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The Real Delegate Count and Math — and Why Santorum Could win if Gingrich Drops out.

First, we need to see what the real delegate count is.  All the networks continue to give Romney 50 Delegates for Fl.  Those are in dispute and it is not clear Romney will win them all; if we go by the rules, Romney will win fewer than 1/2 of them, based on proportional representation.  So, Fl should be 23 for Romney, 16 for Gingrich, 7 for Santorum and 4 for paul

So, the real count is Romney: 469, Santorum 243, Gingirch  157, and Paul  71.  940 delegates have been awarded.  This means that Romney is actually slighly under 50%.  He is exactly 1 vote short of 50%.  This includes Romney’s 16 unpledged RNC delegates, and 8 unpledged combined for the other candidates.

The next issue is what would take place if Gingrich stays in the race.  The answer is clear:  Romney will do better in the winner-take-all states and worse in the proportional ones.  Why?  The winner-take-all simply look at who has the most votes.  If Gingrich drops out, most of his voters will move to Santorum — hurting Romney.  The proporational ones go by the proportion of the vote someone gets.  Since some Gingrich voters would pick Romney as a 2nd choice, Gingrich in the race hurts Romney for those states.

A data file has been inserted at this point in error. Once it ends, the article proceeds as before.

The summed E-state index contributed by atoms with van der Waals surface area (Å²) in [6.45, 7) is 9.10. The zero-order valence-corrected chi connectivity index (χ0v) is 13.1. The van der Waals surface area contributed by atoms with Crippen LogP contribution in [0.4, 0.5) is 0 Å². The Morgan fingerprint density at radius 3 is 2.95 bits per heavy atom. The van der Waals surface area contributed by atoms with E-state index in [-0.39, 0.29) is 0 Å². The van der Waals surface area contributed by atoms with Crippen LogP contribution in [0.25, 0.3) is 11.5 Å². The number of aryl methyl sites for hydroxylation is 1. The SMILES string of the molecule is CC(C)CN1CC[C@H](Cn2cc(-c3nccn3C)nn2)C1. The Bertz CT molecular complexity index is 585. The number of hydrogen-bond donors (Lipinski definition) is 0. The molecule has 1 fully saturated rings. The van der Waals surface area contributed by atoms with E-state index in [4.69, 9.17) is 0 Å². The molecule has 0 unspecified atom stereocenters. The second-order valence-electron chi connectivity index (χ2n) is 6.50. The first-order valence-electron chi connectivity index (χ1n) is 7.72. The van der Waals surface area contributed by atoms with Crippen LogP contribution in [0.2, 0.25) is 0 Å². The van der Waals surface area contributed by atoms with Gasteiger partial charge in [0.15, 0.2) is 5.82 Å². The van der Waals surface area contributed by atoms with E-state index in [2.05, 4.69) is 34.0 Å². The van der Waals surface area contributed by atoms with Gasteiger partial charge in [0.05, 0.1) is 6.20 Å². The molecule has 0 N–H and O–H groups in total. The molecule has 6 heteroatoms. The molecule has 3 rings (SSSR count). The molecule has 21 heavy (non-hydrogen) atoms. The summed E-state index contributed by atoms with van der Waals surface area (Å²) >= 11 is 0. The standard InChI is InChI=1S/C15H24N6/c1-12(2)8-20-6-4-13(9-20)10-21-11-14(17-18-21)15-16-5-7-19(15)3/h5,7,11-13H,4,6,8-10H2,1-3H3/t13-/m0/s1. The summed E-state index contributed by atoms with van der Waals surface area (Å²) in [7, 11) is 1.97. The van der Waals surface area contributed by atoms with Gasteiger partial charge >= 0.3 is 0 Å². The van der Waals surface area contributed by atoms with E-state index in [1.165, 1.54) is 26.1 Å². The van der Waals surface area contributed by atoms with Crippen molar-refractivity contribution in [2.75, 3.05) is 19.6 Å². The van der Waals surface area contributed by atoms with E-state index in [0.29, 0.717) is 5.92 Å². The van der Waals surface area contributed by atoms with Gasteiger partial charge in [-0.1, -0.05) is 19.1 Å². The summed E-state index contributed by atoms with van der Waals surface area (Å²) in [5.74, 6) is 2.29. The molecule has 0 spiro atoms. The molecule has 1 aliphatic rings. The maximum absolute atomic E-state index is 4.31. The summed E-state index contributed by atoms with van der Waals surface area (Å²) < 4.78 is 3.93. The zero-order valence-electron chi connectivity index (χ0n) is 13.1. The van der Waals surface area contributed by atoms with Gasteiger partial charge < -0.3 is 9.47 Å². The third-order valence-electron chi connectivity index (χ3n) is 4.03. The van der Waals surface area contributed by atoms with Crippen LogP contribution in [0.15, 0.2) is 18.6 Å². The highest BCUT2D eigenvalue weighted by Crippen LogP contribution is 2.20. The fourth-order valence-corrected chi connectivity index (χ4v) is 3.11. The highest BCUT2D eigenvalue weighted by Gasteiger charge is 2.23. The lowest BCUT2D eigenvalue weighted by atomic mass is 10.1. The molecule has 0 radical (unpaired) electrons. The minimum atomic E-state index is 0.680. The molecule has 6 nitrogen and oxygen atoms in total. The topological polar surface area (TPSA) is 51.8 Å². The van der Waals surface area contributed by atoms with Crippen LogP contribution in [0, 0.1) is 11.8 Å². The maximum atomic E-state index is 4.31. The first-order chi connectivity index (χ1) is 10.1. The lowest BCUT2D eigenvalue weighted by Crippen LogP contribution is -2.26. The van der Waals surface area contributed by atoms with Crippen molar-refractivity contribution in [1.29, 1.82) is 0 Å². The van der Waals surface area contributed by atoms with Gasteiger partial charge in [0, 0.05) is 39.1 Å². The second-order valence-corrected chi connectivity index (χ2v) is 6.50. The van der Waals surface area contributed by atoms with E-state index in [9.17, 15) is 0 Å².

The proportional states are: Louisiana, New York, Rhode Island, North Carolina, Nebraska, Oregon, Kentucky, Arkansas, Texas, South Dakota, and New Mexico.  They have 572 delegates.  If Gingrich gets an average of 15%, of which 10% has Santorum as a 2nd choice and 5% has Romney as a second choice, the net Gingrich effect would be to deny Romney 5% of the vote that he would have otherwise gotten, or 29 delegates fewer for Romney; and Santorum would get 57 fewer delegates.  For purposes of keeping Romney under the 50% he needs, the effect in those states would be 29 delegates in the right direction.

However, the math is the opposit for winner-take-all by district states and states that are fully winner-take-all.  In these states and districts all that matters is getting the most votes, and Gingrich leaving is like Giving Santorum a 5 point plus-up in a race against Romney.  For example, Illinois awards 10 delegates to the winner, and allocates delegates based on who wins each district.  Gingrich dropping out will likely take well more than 10 delegates from Romney.  Same for Wisconsin.  Votes by district, and 10 at-large votes.  Both those states would likely go Santorum if Gingrich drops out.  Alone, those would easily account for more than the 29 votes.  20 for the win, and a number more for winning individual districts.  It is hard to tell for sure the district-by-district difference because public polling is not reliable at that level.  However, the end result is clear:  Gingrich hurts Santorum, and helps Romney.

The winner-take-all states are what do Santorum in if Gingrich remains.  Romney would have no chance to get the nomination if all remaining states were proportional.  However, with the winner-take-all, Santorum and Gingrich can only prevent Romney from getting all the delegates if Gingrich drops out — or at-the-least urgest his voters to vote against him in those states (but, then, what sort of campaign is that).

The bottom line is that Gingrich’s math does not add up.  If he was serious, he would be urging his supporters in winner-take-all states to vote Santorum.  He is not doing that and his remaining in the race only helps Romney.

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